Stan, ya missed the point. Speaking for those of us who are tired of the same old diatribes from you and the Parachute/Battlement contingent, please, please, find something new to carp about. The first amendment guarantees the right to free public speech; sadly, a corollary is that it also guarantees the right to the continual verbal diarrhea that you regurgitate.You might want to try retiring the spell checker on your computer and proofreading yourself. The Freudian slip in the first sentence is laughable. We have the right to decent? Decent what? Or was that descent? We have the right to the descent into the mess that the deregulatory politicians led us? Oh that was dissent. Responding to your rant about the Fairness Doctrine, I would say that, yes, Id much rather have the government controlling expression than Rupert Murdoch and Faux News. If youd care to research the history of the Fairness Doctrine instead of ditto-heading Rush Limbaugh, youd find that it was instated back in the 40s for good reasons. You might also discover that it came to a timely reasonable end when enough different outlets for news and opinion became extant. And, God forbid, you might also discover that Barack Obama has consistently opposed re-instating it, as a senator, as a candidate and now as president. Yes, some democratic lawmakers see fit to try to reintroduce it periodically; if I were a gambling man, I wouldnt bet that it would happen in the next 8 years.Finally, back up your statements with facts. Our traditional freedoms crumbling before our very eyes(?) Mandatory payment for others stupidity(?) Have you been asleep for the last eight years? The only traditional freedoms (right to privacy, right to freedom from illegal search and seizure, right of habeas corpus) that have been abrogated recently were all done by the Bush/Cheney administration, not the Democratic Congress or Barack Obama.Try a new tack, for a change. Give us a breath of some different air. You, and we, will all benefit.Bob ShettelRedstone
I read with some interest the letter from Russell Hedman explaining to Stan Rachesky why it was necessary to use the federal government to force conservative talk radio hosts to offer the liberal view point as well as their own.Since it would seem there is a great demand for liberals to be able to hear like-minded radio commentary, and the only reason we have not been able to have this fairness before is that 99% of radio stations are owned by conservatives, I have an idea that is much more in keeping with the American way (not to mention the First Amendment). How about getting some liberals to buy their own talk radio stations?There is no law that I am aware of that prohibits liberal ownership of radio stations. Certainly, there must be a liberal somewhere who is willing to invest his own money for a piece of the public airwaves or perhaps even just support a liberal talk radio program.Then, instead of using the government to monitor and compel the speech of any American citizen, a listener could use his own money to support whatever kind of programming (i.e. speech) he enjoys hearing.Or, since the business of radio programming is driven not by ideology, but by attracting listeners and therefore advertiser dollars how about getting a few liberal thinkers together to do that thing that has made this country great using a little hard work, some talent and some ingenuity to create a few successful and entertaining liberal talk radio programs?That would surely be fair.Just a thought.Melanie DavisGlenwood Springs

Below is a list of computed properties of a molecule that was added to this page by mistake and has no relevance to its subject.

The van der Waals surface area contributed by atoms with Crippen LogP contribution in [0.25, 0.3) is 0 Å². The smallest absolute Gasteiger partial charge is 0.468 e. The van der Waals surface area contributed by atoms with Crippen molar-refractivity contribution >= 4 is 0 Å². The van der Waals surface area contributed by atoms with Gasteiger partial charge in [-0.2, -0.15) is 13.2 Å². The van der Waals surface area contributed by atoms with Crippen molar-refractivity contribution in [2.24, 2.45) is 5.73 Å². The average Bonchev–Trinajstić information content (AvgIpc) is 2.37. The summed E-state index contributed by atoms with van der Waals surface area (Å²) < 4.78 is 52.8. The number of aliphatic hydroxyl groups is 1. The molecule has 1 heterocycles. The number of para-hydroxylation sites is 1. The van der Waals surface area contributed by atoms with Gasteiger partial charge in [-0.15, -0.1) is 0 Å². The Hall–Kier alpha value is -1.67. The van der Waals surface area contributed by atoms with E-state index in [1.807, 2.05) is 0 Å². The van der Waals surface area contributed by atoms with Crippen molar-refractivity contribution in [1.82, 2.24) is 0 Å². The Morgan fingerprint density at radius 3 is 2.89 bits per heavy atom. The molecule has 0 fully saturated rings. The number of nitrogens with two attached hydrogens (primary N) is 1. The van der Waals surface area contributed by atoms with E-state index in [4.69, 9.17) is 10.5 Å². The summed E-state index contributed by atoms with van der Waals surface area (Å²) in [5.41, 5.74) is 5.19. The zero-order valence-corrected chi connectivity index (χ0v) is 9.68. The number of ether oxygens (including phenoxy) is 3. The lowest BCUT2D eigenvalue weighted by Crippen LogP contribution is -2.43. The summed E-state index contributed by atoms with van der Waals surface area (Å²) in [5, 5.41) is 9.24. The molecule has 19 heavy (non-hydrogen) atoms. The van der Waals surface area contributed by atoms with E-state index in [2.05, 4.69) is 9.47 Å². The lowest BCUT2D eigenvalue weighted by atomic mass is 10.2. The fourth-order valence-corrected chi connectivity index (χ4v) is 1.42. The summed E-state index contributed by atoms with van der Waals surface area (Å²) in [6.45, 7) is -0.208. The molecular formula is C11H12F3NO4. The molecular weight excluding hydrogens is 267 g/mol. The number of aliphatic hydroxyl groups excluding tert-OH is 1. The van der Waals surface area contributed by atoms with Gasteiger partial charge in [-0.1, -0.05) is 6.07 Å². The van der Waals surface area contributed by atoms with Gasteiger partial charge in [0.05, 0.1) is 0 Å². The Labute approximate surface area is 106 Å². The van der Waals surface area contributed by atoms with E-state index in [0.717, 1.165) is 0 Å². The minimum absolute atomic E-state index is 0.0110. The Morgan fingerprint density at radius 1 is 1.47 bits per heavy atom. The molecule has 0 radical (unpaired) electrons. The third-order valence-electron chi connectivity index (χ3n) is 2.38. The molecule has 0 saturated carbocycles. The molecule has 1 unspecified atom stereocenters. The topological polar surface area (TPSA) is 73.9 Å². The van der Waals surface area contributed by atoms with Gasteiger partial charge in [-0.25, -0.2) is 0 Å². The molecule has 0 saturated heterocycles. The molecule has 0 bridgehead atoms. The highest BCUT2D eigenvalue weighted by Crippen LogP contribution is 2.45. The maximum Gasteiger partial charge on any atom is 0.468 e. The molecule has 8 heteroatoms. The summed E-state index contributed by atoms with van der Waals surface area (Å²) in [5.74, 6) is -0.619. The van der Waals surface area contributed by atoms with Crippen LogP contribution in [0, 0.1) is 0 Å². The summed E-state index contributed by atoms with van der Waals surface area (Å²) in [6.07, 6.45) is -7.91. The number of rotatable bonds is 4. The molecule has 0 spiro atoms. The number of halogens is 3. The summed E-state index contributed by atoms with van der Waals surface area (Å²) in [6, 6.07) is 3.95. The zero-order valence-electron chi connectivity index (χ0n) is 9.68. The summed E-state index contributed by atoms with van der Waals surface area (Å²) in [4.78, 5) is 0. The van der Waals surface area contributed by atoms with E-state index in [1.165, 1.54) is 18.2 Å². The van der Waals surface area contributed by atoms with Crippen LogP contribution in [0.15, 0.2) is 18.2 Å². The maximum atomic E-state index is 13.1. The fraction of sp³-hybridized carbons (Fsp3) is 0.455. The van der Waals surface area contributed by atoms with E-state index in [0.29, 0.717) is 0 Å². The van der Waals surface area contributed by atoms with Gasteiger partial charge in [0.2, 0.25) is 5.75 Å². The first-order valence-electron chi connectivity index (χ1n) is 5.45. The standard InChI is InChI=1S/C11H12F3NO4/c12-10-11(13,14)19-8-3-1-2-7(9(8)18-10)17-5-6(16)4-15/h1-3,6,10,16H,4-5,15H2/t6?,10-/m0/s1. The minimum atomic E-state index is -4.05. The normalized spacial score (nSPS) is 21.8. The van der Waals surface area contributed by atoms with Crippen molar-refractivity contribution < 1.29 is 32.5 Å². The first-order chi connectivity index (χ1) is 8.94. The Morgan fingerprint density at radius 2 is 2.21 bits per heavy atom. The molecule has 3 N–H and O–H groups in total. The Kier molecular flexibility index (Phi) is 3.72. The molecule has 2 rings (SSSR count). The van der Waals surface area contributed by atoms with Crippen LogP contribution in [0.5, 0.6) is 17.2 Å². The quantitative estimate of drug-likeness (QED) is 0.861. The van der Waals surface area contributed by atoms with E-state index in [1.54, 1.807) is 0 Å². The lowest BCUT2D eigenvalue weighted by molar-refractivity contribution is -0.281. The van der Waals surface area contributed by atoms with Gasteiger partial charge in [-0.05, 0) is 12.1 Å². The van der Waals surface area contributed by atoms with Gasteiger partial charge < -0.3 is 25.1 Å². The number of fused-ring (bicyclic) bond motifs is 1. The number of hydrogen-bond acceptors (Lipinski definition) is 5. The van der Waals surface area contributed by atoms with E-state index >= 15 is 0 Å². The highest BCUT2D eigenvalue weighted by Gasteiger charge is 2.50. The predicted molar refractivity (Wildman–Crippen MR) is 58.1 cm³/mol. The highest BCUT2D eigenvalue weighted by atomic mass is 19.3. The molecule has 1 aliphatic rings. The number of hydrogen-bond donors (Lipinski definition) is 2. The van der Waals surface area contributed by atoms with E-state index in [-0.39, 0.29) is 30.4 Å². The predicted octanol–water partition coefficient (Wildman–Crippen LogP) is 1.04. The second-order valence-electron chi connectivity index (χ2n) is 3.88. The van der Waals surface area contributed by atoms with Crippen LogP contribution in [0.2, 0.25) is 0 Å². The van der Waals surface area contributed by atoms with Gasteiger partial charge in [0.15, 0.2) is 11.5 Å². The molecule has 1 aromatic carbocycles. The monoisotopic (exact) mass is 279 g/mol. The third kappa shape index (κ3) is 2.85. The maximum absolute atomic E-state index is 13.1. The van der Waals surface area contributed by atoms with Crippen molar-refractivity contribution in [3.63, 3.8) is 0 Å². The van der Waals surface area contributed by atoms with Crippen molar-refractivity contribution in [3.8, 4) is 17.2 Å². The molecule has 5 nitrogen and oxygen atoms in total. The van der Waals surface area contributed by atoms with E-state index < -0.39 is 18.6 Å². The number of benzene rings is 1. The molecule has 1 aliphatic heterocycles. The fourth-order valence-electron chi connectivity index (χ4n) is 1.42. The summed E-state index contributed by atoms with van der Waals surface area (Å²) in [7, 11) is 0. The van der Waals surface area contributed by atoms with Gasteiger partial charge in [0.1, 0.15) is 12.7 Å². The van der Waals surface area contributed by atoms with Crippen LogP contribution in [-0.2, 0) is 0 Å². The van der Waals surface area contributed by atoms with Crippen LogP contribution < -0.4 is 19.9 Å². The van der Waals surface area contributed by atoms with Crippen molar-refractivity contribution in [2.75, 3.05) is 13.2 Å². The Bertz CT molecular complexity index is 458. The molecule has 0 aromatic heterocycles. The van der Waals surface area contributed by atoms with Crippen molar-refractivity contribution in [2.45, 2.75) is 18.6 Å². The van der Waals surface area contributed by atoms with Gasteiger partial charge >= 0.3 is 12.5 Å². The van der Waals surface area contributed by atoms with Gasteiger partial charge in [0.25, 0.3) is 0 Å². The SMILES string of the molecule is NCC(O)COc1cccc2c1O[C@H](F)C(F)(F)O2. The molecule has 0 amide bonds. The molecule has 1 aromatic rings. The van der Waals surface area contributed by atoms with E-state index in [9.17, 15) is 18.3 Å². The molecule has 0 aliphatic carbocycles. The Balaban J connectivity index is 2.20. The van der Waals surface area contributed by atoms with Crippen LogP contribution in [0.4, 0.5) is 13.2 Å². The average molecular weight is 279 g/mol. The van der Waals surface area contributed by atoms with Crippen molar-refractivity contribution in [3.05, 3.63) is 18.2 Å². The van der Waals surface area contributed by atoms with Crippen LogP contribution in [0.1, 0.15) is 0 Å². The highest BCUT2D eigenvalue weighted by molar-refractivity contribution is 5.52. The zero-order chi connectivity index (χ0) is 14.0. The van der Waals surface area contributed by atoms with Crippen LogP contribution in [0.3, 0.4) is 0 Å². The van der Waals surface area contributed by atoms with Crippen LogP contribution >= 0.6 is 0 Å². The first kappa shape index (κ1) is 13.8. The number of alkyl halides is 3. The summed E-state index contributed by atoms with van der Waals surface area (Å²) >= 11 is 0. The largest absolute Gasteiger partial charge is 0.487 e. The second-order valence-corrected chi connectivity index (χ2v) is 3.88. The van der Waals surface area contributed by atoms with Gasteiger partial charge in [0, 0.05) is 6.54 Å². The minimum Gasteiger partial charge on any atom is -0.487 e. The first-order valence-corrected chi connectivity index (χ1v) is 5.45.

Finding their politics to be entirely indefensible, letters authors Vigil and Meyers opted instead to take the timeless right-wing out: amusing insults and the muddying of proverbial waters.Their concerns were multifold but obscure. Meyers stooped low enough to suggest (albeit in good humor) that my presence at the courthouse indicated that I could be an unemployed criminal or even a sex offender. Obviously I am neither, and in truth I was watching the sad charade from my place of business, which happens to afford a view of the courthouse lawn. He seemed strangely perturbed that I may assume a Republican protest to consist of Republicans. He then went on to imply that I am a donkeys behind. Does the intellectual maturity have no limits?!Vigil pretended that I had attacked the idea of protest, which is, at best, ridiculous nonsense. I am opposed to protesters that have no idea what they are protesting (i.e., imaginary charges of socialism). It is a deliberate abuse of their First Amendment rights. Ignorance is inexcusable, especially where it is avoidable.Both authors readily came to the defense of their literacy, criticizing me for pointing out the misspelled sign that was seen during the protest.Then Vigil managed to misspell my name, which consists of only four letters.Not surprisingly, neither made even a vague effort to rise to my challenge, and I have yet to hear a single reasonable explanation as to how our government resembles a socialist regime. However, had they taken a moment to look it up as I earlier recommended, they may not have had the time to grace us with their insults, rhetoric and tripe.For the record, my name is Ryan, not Randy. Thats R-Y-A-N. But no bother. I forgive you.Have a fabulous day.Ryan LeggRifle
There is enough bad news these days to go around.I want to call attention to something uplifting and upbeat: The Two Rivers Cafe in Basalt.Jony and I live to eat breakfast there. The food is great and the service is greater. Service manager Audrey, and wait staff Laela, Laurie and others are dedicated to serving you food promptly and hot. Their energy and smiles have lifted our spirits regularly over the years. Eating there is fun, and youll help the economy, too.We recommend it.Peter and Jony LarroweEl Jebel